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Diversity and inclusiveness in large scientific collaborations

Considerable progress has been made in the past decade to increase diversity in astronomy, and in particular to reach a ‘critical mass’ of women. It is however important to realize that this progress has mainly been the result of the selective inclusion of women from more privileged backgrounds.

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Figure 1: Highest education level completed by parent or guardian for members of the SDSS collaboration self-identifying as men and for those self-identifying as women.
Figure 2: Highest education level completed by parent or guardian for individuals of the SDSS collaboration self-identifying as members of a racial or ethnic majority and for those self-identifying as members of a racial or ethnic minority in their institution.


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The authors recognize that this work was done in collaboration with scientists on the 2015–2016 Committee on the Participation of Women in the Sloan Digital Sky Survey, including A. Aragon-Salamanca, B. Cherinka, K. Cunha, B. Gillespie, A. Hagen, A. Jones, K. Kinemuchi, B. Lundgren, A. Myers, A. Roman and G. Zasowski. This work was supported by the SDSS-IV Participating Institutions and the Alfred P. Sloan Foundation.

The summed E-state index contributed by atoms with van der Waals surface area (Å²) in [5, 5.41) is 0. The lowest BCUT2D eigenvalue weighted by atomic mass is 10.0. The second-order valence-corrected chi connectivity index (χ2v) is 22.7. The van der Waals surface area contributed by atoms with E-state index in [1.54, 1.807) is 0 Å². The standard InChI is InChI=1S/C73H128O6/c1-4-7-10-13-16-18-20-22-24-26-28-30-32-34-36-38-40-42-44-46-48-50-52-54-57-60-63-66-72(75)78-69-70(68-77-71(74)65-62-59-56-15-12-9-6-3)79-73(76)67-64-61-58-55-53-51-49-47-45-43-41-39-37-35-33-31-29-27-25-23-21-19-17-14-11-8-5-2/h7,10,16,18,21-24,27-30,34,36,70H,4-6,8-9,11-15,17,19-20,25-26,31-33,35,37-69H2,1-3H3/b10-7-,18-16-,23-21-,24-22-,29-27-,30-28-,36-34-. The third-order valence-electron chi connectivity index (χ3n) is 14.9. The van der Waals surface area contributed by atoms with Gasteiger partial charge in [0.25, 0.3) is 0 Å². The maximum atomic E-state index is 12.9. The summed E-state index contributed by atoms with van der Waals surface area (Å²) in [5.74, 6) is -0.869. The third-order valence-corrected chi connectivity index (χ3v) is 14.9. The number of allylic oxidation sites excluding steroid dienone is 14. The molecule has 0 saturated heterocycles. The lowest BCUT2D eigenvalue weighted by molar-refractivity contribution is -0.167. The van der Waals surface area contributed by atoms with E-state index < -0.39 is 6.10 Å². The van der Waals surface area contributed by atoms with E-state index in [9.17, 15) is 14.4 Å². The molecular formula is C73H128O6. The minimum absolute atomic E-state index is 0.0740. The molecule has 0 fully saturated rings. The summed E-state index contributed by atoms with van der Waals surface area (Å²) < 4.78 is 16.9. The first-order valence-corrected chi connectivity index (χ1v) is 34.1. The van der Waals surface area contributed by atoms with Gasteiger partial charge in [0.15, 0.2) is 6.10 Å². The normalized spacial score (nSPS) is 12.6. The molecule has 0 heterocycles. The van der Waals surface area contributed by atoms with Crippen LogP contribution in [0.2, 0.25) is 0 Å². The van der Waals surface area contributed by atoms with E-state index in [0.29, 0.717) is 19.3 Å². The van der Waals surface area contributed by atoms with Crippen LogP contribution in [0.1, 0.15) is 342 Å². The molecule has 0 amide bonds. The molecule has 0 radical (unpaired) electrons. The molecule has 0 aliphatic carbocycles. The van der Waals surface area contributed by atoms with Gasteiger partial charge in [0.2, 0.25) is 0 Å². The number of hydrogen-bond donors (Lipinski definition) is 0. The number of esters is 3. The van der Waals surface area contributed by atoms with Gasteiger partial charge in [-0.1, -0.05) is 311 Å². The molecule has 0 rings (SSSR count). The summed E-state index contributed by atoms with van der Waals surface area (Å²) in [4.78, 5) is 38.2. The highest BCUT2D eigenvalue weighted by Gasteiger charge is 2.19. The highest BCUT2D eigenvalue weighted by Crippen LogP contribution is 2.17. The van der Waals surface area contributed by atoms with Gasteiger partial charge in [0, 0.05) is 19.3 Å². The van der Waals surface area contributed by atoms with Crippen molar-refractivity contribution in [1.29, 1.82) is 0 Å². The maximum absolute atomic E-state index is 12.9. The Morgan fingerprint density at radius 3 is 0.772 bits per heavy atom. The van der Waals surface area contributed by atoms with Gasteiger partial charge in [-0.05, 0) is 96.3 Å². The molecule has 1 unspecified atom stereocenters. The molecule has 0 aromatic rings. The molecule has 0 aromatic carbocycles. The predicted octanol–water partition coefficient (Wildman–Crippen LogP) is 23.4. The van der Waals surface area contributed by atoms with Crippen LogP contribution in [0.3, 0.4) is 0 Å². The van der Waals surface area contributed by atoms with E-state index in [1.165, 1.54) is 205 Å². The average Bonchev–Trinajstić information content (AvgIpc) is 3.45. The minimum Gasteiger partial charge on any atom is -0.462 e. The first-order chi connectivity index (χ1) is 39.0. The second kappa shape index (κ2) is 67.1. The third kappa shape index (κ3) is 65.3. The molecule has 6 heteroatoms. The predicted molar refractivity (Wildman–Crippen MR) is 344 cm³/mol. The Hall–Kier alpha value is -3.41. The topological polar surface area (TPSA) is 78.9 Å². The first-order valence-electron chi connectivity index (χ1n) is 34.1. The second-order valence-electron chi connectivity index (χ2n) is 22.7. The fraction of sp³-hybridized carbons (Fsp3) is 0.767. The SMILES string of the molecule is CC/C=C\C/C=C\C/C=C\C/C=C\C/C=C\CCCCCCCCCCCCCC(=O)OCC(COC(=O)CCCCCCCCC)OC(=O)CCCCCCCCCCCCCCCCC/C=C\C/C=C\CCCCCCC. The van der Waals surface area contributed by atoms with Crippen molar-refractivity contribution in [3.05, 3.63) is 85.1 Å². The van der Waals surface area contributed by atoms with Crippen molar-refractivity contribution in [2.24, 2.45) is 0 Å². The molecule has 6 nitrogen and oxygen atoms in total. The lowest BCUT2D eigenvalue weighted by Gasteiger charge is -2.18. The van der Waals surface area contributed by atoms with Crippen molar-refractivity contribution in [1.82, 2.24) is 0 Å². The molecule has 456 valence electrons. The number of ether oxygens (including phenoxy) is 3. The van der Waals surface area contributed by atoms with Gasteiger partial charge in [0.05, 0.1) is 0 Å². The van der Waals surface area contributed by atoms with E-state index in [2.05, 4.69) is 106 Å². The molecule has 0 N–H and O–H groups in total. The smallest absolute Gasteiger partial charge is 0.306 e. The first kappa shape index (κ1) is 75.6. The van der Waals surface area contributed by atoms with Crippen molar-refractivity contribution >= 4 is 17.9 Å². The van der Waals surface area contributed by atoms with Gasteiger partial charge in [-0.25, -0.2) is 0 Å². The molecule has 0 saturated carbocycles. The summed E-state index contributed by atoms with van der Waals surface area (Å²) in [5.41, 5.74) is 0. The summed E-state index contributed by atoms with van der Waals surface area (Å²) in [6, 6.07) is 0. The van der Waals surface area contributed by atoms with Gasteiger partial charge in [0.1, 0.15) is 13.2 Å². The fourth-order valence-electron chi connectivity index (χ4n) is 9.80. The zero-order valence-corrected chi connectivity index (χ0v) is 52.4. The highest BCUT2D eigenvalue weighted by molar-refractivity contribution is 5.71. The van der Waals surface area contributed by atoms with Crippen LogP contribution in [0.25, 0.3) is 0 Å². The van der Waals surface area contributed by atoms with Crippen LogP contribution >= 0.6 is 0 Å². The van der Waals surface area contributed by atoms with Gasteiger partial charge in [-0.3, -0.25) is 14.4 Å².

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Correspondence to Sara Lucatello or Aleksandar Diamond-Stanic.

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Lucatello, S., Diamond-Stanic, A. Diversity and inclusiveness in large scientific collaborations. Nat Astron 1, 0161 (2017).

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